How certain items are covered differs from policy to policy, and your specific needs may vary from someone else’s. That means no personal property coverage is the same, especially if you need more coverage for an item than someone else. Because of riders and endorsements, it’s possible to customize a policy to fit your coverage needs.
An expert at Policygenius can help you find an affordable renters insurance policy that covers all your stuff and navigate the available riders that enhance your coverage further.
In fact, because personal property insurance protects so much of your stuff, it’s easier to state what it doesn’t cover. Most renters insurance companies will have more or less the same exclusions, which will be stated in your renters insurance policy.
This is not an all-inclusive list; be sure to look at your policy and talk to your renters insurance agent to confirm whether or not something is covered.
Damage to your car is covered by your car insurance policy. However, your renters insurance may cover belongings in the car, and it should also cover any radio or stereo equipment installed by the manufacturer.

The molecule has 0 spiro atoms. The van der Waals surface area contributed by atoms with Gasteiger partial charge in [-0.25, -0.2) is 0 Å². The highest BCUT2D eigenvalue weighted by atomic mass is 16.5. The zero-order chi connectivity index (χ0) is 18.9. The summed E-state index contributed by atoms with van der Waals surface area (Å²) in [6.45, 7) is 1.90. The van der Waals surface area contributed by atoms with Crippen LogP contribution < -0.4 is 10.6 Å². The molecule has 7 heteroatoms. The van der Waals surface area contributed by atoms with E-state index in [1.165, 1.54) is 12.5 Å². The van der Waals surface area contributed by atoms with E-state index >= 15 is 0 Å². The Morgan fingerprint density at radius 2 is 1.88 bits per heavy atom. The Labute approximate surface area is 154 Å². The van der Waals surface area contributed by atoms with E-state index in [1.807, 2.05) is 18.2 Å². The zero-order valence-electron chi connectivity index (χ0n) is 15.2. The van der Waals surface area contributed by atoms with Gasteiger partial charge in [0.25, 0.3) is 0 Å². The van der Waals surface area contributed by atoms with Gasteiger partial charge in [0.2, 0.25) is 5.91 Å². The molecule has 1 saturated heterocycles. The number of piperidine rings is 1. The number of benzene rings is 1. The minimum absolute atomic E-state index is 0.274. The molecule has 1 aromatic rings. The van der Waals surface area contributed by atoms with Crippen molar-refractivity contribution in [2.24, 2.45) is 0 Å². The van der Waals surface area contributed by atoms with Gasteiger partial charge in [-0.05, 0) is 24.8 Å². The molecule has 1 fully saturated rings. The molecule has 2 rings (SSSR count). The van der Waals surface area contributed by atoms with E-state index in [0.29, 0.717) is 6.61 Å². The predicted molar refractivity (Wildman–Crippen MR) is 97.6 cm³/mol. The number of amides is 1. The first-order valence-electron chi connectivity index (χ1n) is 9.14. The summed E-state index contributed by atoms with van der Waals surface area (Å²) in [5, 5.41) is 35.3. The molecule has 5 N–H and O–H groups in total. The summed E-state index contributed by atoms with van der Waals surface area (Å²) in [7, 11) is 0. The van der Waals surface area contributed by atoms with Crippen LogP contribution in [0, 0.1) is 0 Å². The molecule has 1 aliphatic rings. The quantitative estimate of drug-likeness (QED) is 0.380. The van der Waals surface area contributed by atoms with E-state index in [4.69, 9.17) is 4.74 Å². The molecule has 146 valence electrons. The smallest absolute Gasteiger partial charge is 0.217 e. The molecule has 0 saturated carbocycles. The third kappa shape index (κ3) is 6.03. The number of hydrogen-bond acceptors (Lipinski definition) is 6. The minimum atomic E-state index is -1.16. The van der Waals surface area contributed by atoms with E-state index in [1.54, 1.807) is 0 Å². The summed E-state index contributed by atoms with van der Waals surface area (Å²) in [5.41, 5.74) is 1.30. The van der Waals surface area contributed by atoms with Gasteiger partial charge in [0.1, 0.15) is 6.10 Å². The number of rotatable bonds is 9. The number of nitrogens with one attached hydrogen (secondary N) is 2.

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Pets are not covered by your renters insurance policy, including any dogs, cats, or other animals, like birds or fish.
If you fly it, it’s not covered, and neither are any parts to repair it. Not excluded: that Royal Air Force Spitfire sitting on your bookshelf, as well as any other hobby aircraft you own.
This exclusion applies to air-cushion vehicles and flarecraft and any of their parts.
While the storage device is covered, the value of any business data stored on it may not be. That means you can get a new hard drive from the renters insurer, but not a reimbursement for any accounts or intellectual property stored on it.
If your renters insurance company covers data, it may impose a limit of liability on the dollar amount you can reclaim.